Brett described the two-hour long meeting at the encampment as “good,” a sentiment that Atwell echoed. “I thought it was very productive to get a first hand perspective of the conditions not only in Regina Park but as a person experiencing homelessness.”

The two sides plan to meet again towards the end of the month to discuss additional steps.

But if the atmospherics of the meeting appeared positive, both sides remain at odds about specific solutions.

While both sides confirm that they had discussed modular housing, they appear to harbour different expectations.

Comments from Brett suggest that Saanich should use the time until the next meeting to investigate the feasibility of creating modular housing in Saanich that could be available for use within six months. ‘That would be where Saanich would have to identify a place where they would be willing to rezone [land for modular housing],” she said. “The province has said ‘we have money to build – you just need to identify it [land].’”

Saanich,does not need to own the land for any future modular housing itself. It could also simply purchase private land, she said.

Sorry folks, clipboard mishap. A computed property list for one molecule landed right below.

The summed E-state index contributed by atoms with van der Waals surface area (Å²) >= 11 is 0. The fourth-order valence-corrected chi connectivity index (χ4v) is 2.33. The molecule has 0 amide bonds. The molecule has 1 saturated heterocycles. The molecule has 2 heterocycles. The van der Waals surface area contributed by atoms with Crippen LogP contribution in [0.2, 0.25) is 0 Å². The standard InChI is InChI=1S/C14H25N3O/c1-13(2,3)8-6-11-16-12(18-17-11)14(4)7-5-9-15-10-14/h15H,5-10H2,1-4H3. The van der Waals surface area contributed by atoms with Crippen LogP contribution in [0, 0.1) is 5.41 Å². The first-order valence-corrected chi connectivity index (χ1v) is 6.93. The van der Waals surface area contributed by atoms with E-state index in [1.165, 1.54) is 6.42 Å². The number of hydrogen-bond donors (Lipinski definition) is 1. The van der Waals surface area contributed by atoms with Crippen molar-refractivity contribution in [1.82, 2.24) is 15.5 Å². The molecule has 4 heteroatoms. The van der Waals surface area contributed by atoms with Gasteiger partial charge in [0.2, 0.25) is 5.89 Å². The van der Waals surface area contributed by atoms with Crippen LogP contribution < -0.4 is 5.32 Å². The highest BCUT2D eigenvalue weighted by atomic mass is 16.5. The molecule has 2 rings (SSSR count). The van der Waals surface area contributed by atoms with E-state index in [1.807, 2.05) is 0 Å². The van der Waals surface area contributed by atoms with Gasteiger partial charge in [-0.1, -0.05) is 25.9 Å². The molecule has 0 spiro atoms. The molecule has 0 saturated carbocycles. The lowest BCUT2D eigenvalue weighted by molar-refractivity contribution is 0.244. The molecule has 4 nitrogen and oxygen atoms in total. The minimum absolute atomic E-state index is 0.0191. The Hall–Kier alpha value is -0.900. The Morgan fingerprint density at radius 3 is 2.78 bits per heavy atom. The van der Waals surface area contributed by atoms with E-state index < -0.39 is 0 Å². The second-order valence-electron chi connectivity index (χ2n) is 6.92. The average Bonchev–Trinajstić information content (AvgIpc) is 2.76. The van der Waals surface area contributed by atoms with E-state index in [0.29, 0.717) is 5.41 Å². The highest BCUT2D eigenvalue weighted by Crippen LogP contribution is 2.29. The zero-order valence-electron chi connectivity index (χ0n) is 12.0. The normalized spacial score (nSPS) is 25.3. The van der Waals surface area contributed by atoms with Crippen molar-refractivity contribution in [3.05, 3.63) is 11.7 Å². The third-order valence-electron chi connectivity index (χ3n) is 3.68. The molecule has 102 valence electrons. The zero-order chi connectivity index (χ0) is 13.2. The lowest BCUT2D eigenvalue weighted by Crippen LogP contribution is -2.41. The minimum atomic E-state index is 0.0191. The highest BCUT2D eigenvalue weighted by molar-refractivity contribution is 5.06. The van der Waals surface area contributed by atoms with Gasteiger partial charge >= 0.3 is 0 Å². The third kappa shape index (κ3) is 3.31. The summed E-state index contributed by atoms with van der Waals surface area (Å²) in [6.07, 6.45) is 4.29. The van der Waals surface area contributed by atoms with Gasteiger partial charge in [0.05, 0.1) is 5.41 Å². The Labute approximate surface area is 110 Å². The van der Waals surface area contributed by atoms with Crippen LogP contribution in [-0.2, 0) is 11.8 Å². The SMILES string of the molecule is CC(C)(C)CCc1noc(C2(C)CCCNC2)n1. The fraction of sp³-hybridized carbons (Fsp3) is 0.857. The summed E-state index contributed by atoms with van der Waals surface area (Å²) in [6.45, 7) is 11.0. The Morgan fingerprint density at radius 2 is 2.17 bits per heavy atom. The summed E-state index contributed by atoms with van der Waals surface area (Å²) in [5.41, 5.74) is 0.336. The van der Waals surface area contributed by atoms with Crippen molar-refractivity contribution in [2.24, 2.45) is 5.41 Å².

“I gave them the other option of giving us another piece of property,” she said. “If you don’t want us here until modular housing is built, then give me a place where you can put in … bathroom trailers similar to the tent city [in downtown Victoria], and let us house people in a more organized fashion. Bring me water, bring me bathrooms, bring me showers. If you don’t want us here, find us something somewhere else that is more fire safe or community safe.”

Atwell, for his part, does not recall Brett’s specific request for modular housing. Nor does he foresee Saanich creating modular housing anytime soon, as it could possibly take months to identify a suitable location.

“I told the group that Saanich did a site search [for modular housing] at the CRD [Capital Regional District]’s request, and identified no lands as being suitable,” he said. “I suggested that the criteria for those lands be revisited.” He is also not sure that an alternative camp site would be appropriate. “I think proper housing would be best for all.”